Busy street markets in Hong Kong illustrate the intoxicating call of retail therapy complemented by delicious smells of street delicacies wafting among the makeshift stalls. The Ladies Market in Mongkok, in particular, is never without the incessant flow of human traffic.
With wares like designer knock-offs, souvenirs and children’s clothes, the Market is a veritable stockpile of bric-a-brac. It is located in Tung Choi Street, one of the busiest shopping streets in Kowloon frequented by tourists. Despite its name, the market does not only cater to women, as there are several goods for men as well.
Running parallel to Tung Choi is another shopping street closed off to vehicles called Sai Yeung Choi, which is a long stretch of establishments selling the latest electronic gadgets. There are some trendy apparel shops and hole-in-the-wall restaurants joining in the fray as well. Another bargain haunt in Kowloon is Temple Street Night Market in Yau Ma Tei, which offers not only clothes for sale, but delicious food items as well.
Lam Tsuen Wishing Tree
The Lam Tsuen Wishing Tree usually becomes awash with chatter during the Lunar New Year, when many Hong Kong people visit the ancient camphor tree to make their wishes. The famed tree is located near Tin Hau Temple, which dates back to the Qing Dynasty in the 1700s.
The Wishing Tree is part of the local traditions in Lam Tsuen, found in the New Territories, which is the area that falls between Hong Kong Island and Mainland China. Devotees write down their wishes on a piece of wish-making paper sold at the stalls nearby, and then tie them onto the wooden rack found near the trees.
It was an earlier practice to tie oranges with string to the paper, and then toss it up into the branches. Conservationists, however, were worried about the welfare of the ancient tree, more so when one of the branches fell off in 2005. To protect the tree from further wear and tear, a wooden rack was placed beside it, where the pieces of paper can be attached.
Wong Tai Sin Temple
Wong Tai Sin Temple is perhaps the most famous Taoist temple in the city because of its good track record in providing people with answered prayers and infallible predictions. Visiting the temple would leave one with a hefty serving of insights into the Chinese temple culture.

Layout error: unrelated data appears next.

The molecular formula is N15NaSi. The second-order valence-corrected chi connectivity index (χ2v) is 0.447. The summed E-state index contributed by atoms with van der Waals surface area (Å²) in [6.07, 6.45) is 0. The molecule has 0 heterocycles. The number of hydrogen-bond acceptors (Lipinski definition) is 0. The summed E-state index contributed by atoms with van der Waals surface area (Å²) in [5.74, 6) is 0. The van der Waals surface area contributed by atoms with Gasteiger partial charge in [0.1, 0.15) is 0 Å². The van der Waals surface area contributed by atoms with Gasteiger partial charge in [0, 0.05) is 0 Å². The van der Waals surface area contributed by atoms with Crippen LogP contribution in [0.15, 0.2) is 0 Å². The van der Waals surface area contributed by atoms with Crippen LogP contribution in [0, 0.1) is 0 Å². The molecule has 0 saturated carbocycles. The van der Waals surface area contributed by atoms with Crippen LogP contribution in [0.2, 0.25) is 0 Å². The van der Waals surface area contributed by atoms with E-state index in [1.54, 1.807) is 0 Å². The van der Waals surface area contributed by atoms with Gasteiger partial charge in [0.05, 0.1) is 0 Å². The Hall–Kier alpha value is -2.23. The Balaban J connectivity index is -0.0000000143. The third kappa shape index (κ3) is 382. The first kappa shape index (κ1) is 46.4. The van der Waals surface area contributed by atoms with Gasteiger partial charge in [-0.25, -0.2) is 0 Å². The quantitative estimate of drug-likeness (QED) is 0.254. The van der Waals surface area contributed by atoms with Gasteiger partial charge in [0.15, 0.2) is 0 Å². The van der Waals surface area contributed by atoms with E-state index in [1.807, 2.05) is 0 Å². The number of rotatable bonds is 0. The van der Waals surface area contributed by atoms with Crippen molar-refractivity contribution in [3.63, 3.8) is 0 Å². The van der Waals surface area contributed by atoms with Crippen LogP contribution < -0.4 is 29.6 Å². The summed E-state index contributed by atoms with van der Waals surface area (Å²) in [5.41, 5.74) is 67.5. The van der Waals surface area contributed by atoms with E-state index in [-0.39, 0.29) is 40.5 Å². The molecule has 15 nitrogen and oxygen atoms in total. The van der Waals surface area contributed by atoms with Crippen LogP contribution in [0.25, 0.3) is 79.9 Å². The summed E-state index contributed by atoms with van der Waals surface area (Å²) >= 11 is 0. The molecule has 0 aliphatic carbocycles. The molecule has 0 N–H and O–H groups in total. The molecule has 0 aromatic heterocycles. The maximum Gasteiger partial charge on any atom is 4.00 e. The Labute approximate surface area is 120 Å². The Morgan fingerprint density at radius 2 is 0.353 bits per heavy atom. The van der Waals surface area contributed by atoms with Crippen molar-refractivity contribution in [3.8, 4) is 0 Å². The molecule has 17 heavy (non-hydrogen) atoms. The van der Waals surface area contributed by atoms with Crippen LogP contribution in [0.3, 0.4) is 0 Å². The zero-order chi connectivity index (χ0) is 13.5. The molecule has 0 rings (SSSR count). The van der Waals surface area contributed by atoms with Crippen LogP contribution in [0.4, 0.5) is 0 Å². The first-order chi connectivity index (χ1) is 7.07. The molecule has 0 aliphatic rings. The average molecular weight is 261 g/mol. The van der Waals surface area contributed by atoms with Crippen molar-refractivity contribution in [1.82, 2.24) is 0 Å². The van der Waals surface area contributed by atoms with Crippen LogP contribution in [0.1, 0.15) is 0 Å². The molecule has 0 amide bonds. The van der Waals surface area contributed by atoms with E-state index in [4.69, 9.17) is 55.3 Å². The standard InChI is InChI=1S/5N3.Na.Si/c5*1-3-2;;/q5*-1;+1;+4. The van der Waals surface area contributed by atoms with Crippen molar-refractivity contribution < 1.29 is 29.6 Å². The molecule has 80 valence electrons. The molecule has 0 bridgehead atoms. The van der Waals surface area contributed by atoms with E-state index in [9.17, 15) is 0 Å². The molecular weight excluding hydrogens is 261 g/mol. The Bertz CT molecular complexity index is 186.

The temple was erected in honor of the monk Wong Chuping from Guangdong Province in China, who reached enlightenment and was elevated into the status of deity. In the Taoist world, he became known to possess powers that could heal ailments, reprimand wrong-doers, and fulfill wishes.
It’s no wonder then that Wong Tai Sin Temple is always filled with people kneeling in supplication in front of the Main Altar, while smoke from burning joss sticks fills the air. Devotees come here to have their fortunes told, mainly through the use of fortune sticks contained inside a bamboo tube. Each of the sticks is numbered and corresponds to a reading of one’s fortune by the soothsayer. Tourists may also have a go at finding out their fortune at the booths that offer face-reading and palm-reading as well.
Repulse Bay is an affluent residential area in the Southern District of Hong Kong Island. Renting an apartment in this serene seaside environment would typically cost a five-figure amount every month. One look at the long, broad beach and the pristine blue waters is enough to explain why living in Repulse Bay is worth the relatively high cost.
Only a 20-minute drive from Central District, Repulse Bay beckons to beach lovers with its clean sand and gentle waves, drawing multitudes during summer. The beauty of this long stretch of beach is often likened to the splendor of the Mediterranean coast, save for the fact that there are two towering statues of deities looking out at the sea.
These welcoming giant figures standing in the park facing the beach are Tin Hau, Queen of Heaven, and Kwun Yum, Goddess of Mercy. Both are believed to protect fishermen and seafarers on their journeys and provide bountiful catches. The park is a favorite spot for sunset-viewing at the end of the day, for locals and tourists alike.
Cheung Chau Island
Cheung Chau Island has a laidback fishing village charm, making it an ideal location for a day trip away from the harsh realities of urban living. Only a ferry ride from Central Pier, Cheung Chau is one of the more popular areas of the Outlying Islands. A visit to this picturesque island often includes feasting on the freshest catch of the day from any of the local restaurants.
The island’s two notable bathing beaches, Tung Wan and Kwun Yam Wan, entice weekenders to enjoy its fair share of water sports and seaside recreation. To get the most perfect panoramic shot of the island, Beitiao Pavilion serves as the best look-out point.
Around April or May, Cheung Chau Island is abuzz with elaborate fanfare to celebrate the Bun Festival, which commemorates the riddance of the plague that befell the island more than 100 years ago.
The festival is so named because it is said that the villagers were able to cast away evil spirits by setting up a sacrificial altar and offering buns to the god, Pak Tai. It is marked by colorful parades, Taoist ceremonies, dances, and other performing arts, which usually last for a week.